Industrialism and the death of agency
Agency is the ability to make a decision, and to be responsible for the decision you make.
Since there have been armies, society has made an exception for soldiers. A soldier following orders is not a murderer, as he doesn’t have agency–society doesn’t generally want its soldiers questioning orders from our generals.
But the industrial age has taken this absolution to ever-higher heights. Every worker in every job is given a pass, because he’s just doing his job. The cigarette marketer or the foreman in the low-wage sweatshop… they’re just doing their jobs.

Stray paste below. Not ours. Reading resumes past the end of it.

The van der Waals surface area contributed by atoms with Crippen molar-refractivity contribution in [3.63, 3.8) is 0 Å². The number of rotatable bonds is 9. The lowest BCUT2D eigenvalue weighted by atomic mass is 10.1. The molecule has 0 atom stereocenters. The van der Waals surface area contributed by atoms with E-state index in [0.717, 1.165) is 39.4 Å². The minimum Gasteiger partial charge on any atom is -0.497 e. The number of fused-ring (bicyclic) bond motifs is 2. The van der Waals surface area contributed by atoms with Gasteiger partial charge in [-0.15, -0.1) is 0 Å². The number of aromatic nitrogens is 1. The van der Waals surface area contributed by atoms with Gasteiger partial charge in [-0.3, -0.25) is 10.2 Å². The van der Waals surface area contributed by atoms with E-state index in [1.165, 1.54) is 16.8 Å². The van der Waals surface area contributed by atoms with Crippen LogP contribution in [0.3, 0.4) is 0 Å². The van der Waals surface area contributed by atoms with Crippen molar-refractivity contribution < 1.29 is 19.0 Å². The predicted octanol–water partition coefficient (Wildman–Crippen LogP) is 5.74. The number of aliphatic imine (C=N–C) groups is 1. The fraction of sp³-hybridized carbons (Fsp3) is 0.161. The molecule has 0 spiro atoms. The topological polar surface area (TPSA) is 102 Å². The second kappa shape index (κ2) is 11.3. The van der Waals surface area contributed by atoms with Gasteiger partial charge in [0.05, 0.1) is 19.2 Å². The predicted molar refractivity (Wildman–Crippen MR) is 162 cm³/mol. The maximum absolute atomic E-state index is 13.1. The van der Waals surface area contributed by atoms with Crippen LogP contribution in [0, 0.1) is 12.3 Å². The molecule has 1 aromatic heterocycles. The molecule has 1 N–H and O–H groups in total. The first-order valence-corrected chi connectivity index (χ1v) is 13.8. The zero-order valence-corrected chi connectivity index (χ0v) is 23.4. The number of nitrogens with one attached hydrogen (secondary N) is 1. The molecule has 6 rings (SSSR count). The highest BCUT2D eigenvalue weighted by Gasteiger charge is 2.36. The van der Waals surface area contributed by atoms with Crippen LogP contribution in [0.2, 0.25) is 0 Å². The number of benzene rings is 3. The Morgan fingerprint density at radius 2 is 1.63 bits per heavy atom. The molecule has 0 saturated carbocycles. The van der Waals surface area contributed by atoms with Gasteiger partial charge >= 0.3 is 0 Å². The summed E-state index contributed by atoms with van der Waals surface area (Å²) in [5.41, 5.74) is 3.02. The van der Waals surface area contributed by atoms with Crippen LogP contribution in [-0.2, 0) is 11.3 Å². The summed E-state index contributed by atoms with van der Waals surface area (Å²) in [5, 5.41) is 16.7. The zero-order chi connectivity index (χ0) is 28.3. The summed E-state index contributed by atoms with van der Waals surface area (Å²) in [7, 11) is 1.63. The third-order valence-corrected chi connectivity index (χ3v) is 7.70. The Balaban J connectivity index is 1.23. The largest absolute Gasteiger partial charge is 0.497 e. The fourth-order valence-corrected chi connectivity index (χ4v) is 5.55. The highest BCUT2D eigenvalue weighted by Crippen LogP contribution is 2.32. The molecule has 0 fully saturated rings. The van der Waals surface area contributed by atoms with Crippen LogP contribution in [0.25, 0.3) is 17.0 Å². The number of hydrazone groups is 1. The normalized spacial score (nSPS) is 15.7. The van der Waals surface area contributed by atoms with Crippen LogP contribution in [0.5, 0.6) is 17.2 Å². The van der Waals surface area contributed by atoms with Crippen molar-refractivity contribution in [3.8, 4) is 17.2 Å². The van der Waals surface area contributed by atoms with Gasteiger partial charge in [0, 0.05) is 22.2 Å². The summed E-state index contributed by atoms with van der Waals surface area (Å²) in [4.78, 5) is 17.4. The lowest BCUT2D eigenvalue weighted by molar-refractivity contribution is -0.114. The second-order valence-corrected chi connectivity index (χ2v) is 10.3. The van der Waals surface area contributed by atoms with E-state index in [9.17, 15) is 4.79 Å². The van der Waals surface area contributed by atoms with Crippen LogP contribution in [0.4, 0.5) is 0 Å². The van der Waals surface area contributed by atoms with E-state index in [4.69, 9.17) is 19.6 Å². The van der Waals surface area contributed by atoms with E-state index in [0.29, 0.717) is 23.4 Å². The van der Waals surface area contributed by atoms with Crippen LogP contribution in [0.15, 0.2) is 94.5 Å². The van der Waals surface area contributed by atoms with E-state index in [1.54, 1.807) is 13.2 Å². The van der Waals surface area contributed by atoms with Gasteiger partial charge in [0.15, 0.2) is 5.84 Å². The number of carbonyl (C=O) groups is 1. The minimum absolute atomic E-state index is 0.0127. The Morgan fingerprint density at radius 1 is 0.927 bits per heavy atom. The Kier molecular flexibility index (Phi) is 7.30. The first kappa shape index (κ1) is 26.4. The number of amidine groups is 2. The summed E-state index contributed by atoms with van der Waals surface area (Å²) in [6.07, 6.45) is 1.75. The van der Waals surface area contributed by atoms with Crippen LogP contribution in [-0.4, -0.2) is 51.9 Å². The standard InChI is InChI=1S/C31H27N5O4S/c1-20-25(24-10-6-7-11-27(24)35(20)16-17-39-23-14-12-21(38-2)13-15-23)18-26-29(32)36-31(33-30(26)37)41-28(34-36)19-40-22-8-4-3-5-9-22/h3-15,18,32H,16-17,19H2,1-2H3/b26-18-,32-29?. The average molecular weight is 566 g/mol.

This free pass is something that makes the industrial economy so attractive to many people. They’ve been raised to want someone else to be responsible for the what and the how, and they’d just like a job, thanks very much.
As the industrial company sputters and fades, there’s a fork in the road. In one direction lies the opportunity to regain agency, to take responsibility for ever more of our actions and their effects. In the other direction is the race to the bottom, and the dehumanizing process of more compliance, a cog in an uncaring system.